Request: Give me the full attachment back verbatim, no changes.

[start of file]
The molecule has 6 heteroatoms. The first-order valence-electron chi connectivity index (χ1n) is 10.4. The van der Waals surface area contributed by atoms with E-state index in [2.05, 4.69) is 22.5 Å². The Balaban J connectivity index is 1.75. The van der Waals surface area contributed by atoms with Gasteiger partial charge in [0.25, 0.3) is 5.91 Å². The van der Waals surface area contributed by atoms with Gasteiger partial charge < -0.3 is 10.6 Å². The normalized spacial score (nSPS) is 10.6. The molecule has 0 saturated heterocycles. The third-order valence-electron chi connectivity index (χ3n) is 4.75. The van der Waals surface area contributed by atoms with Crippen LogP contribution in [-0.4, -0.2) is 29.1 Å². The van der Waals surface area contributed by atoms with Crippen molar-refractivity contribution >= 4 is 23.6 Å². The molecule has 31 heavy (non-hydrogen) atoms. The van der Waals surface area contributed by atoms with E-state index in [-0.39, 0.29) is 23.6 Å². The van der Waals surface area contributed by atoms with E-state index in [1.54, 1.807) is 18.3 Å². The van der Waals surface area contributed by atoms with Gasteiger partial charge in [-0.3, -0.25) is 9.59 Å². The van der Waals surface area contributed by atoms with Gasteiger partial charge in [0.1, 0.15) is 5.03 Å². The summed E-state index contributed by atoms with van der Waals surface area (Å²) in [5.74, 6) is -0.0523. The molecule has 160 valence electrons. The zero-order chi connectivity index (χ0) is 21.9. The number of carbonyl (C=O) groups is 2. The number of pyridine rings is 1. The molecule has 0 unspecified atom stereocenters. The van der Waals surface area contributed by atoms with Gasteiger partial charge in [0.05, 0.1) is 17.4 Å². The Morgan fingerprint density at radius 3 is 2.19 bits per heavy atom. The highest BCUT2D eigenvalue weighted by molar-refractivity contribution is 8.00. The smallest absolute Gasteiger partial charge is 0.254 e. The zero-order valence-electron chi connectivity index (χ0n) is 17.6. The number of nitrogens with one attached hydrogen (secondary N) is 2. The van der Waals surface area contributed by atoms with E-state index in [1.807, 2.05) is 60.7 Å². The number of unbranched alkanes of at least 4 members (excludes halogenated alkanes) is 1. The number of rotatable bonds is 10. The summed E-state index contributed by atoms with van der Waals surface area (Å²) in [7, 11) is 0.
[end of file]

The molecule has 6 heteroatoms. The first-order valence-electron chi connectivity index (χ1n) is 10.4. The van der Waals surface area contributed by atoms with E-state index in [2.05, 4.69) is 22.5 Å². The Balaban J connectivity index is 1.75. The van der Waals surface area contributed by atoms with Gasteiger partial charge in [0.25, 0.3) is 5.91 Å². The van der Waals surface area contributed by atoms with Gasteiger partial charge < -0.3 is 10.6 Å². The normalized spacial score (nSPS) is 10.6. The molecule has 0 saturated heterocycles. The third-order valence-electron chi connectivity index (χ3n) is 4.75. The van der Waals surface area contributed by atoms with Crippen LogP contribution in [-0.4, -0.2) is 29.1 Å². The van der Waals surface area contributed by atoms with Crippen molar-refractivity contribution >= 4 is 23.6 Å². The molecule has 31 heavy (non-hydrogen) atoms. The van der Waals surface area contributed by atoms with E-state index in [-0.39, 0.29) is 23.6 Å². The van der Waals surface area contributed by atoms with E-state index in [1.54, 1.807) is 18.3 Å². The van der Waals surface area contributed by atoms with Gasteiger partial charge in [-0.3, -0.25) is 9.59 Å². The van der Waals surface area contributed by atoms with Gasteiger partial charge in [0.1, 0.15) is 5.03 Å². The summed E-state index contributed by atoms with van der Waals surface area (Å²) in [5.74, 6) is -0.0523. The molecule has 160 valence electrons. The zero-order chi connectivity index (χ0) is 21.9. The number of carbonyl (C=O) groups is 2. The number of pyridine rings is 1. The molecule has 0 unspecified atom stereocenters. The van der Waals surface area contributed by atoms with Gasteiger partial charge in [0.05, 0.1) is 17.4 Å². The Morgan fingerprint density at radius 3 is 2.19 bits per heavy atom. The highest BCUT2D eigenvalue weighted by molar-refractivity contribution is 8.00. The smallest absolute Gasteiger partial charge is 0.254 e. The zero-order valence-electron chi connectivity index (χ0n) is 17.6. The number of nitrogens with one attached hydrogen (secondary N) is 2. The van der Waals surface area contributed by atoms with E-state index in [1.807, 2.05) is 60.7 Å². The number of unbranched alkanes of at least 4 members (excludes halogenated alkanes) is 1. The number of rotatable bonds is 10. The summed E-state index contributed by atoms with van der Waals surface area (Å²) in [7, 11) is 0.